Factor in the high potential of rich and ageing markets like Japan and Australia, and the appealing demographics of South-east Asia — not to mention the region’s rising wealth, interconnectedness and technological savviness — and it is clear that Asia’s long-term potential for the asset management industry is unparalleled.
Indeed, in a straw poll of global fund managers conducted by the FT Confidential Research team and ANZ in mid-2016, three-quarters of respondents said they expected to increase their on-the-ground presence in Asia, despite concerns around regulatory restrictions, political uncertainties and the need to partner with onshore affiliates to access local markets.
Growing private wealth
Rising private wealth is likely to account for a large share of new business in Asia. Growth in private wealth in the region has consistently outpaced North America, Europe and the Middle East, rising 13% in 2015 to US$37trn, against growth of less than 2% for North America, according to the Boston Consulting Group. The greatest prospect is clearly China, where by mid-2016 there was a supply of pent-up wealth worth an estimated Rmb146tn ($22.2tn).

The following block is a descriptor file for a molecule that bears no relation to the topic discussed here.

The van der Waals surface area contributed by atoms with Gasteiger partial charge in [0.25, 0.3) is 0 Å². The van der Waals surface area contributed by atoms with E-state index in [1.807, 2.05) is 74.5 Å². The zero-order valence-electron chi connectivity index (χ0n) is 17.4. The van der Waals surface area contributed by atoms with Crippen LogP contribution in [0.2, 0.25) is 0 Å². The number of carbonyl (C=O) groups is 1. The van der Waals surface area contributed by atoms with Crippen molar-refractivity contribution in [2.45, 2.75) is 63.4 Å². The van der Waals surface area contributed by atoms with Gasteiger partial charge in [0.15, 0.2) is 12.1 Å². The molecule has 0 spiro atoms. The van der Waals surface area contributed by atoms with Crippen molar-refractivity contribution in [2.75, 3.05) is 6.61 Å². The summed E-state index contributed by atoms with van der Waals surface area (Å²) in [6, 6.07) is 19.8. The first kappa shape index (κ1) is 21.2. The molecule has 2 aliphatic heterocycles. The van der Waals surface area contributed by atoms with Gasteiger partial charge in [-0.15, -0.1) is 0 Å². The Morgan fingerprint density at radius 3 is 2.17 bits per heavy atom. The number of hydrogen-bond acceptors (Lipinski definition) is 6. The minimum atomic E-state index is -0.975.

Winning mandates to manage this wealth may not translate into higher profits, particularly for global asset managers competing with local private wealth managers prepared to spend more to win market share. Recent research by BCG showed pre-tax profit margins in Asia-Pacific wealth management institutions are around 21 basis points, versus around 25-26 basis points in Europe.
Nevertheless, Asian private wealth represents a compelling opportunity given much slower growth expected in net new flows from “legacy” asset owners in Asia, such as state sponsored pensions, sovereign wealth funds and Japanese retail investors. Casey Quirk predicted that local retail investors and private banks would account for 63% of the US$4trn in net new flows from rising segments in the region by 2020, whereas legacy segments would add US$1.1trn.
The slower outlook for legacy segments is partly because of the greater propensity among some asset owners to insource asset management, as well as the demographic realities facing markets like Japan and South Korea. This compares to tailwinds in rising segments generated by a massive, growing and underserved middle class in emerging Asian economies like China, as well as regulatory changes prompting greater use of money management services in savings vehicles like defined contribution pensions and life insurance.
Regulatory harmonisation is also likely to help drive demand for retail and individual asset management in Asia in the short to medium term. The rollout of regional fund passporting schemes, which allow the distribution of mutual funds and other products approved in one market in other signatory countries (discussed in more detail in a future article in this series), should help accelerate the rate at which Asian retail investors move their money out of cash, equities and bonds, as the availability of managed products widens.